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J Intern Med. 2009 Feb;265(2):210-28. doi: 10.1111/j.1365-2796.2008.02066.x.

Batteries not included: diagnosis and management of mitochondrial disease.

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Mitochondrial Research Group, School of Neurology, Neurobiology and Psychiatry, Newcastle University, Newcastle-upon-Tyne, UK.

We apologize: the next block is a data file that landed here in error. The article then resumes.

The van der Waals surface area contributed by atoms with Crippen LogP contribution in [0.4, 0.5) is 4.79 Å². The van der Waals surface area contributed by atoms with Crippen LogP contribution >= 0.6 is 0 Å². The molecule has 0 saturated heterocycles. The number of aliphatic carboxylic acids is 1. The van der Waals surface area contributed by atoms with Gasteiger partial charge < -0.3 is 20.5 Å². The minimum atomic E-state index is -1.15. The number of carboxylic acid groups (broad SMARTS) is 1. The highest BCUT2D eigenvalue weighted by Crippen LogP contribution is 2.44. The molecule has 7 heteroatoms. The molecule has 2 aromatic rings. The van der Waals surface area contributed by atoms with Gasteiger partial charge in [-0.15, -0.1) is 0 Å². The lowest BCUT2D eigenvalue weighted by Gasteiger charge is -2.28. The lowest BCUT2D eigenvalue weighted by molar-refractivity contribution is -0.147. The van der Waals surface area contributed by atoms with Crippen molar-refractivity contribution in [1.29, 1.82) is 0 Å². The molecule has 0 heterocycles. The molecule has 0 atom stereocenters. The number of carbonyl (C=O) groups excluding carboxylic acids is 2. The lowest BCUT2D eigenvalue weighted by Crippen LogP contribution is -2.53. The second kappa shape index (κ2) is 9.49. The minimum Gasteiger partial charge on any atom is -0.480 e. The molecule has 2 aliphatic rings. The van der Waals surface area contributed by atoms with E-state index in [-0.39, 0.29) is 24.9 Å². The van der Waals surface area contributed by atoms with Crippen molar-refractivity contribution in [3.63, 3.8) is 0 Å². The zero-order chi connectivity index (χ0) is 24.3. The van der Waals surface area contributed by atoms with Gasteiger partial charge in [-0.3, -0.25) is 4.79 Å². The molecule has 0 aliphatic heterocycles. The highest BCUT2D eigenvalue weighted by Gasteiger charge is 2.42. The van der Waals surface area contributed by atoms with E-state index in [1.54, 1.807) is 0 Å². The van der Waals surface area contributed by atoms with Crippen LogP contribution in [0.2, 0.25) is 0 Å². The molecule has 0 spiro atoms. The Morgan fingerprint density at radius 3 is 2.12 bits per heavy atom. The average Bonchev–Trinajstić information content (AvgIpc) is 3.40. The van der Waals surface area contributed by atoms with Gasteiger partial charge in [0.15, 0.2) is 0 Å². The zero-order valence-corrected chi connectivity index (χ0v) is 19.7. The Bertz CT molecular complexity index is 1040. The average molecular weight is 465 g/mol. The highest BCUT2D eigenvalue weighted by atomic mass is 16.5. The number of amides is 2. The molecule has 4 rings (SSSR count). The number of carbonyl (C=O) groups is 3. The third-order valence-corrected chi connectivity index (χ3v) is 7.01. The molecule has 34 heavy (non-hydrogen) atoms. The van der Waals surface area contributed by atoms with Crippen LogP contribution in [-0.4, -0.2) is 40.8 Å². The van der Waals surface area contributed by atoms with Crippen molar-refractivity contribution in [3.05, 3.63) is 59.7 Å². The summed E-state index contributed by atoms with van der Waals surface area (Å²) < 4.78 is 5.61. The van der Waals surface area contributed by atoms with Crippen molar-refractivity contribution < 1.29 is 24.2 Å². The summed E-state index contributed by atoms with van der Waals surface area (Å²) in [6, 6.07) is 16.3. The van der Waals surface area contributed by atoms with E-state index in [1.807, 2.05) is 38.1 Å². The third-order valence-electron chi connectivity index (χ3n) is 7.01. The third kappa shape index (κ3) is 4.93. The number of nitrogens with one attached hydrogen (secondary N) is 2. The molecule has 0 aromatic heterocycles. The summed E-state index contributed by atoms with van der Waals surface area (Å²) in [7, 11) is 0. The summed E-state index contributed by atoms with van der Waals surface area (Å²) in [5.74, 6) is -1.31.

In 1998, Wallace et al. (Science 1988; 242: 1427-30) published evidence that the mutation m.11778G>A was responsible for causing Leber's hereditary optic neuropathy. This was the first account of a mitochondrial DNA mutation being irrefutably linked with a human disease and was swiftly followed by a report from Holt et al. (Nature 1988; 331: 717-9) identifying deletions in mitochondrial DNA as a cause for myopathy. During the subsequent 20 years there has been an exponential growth in 'mitochondrial medicine', with clinical, biochemical and genetic characterizations of a wide range of mitochondrial diseases and evidence implicating mitochondria in a host of many other clinical conditions including ageing, neurodegenerative illness and cancer. In this review we shall focus on the diagnosis and management of mitochondrial diseases that lead directly or indirectly to disruption of the process of oxidative phosphorylation.

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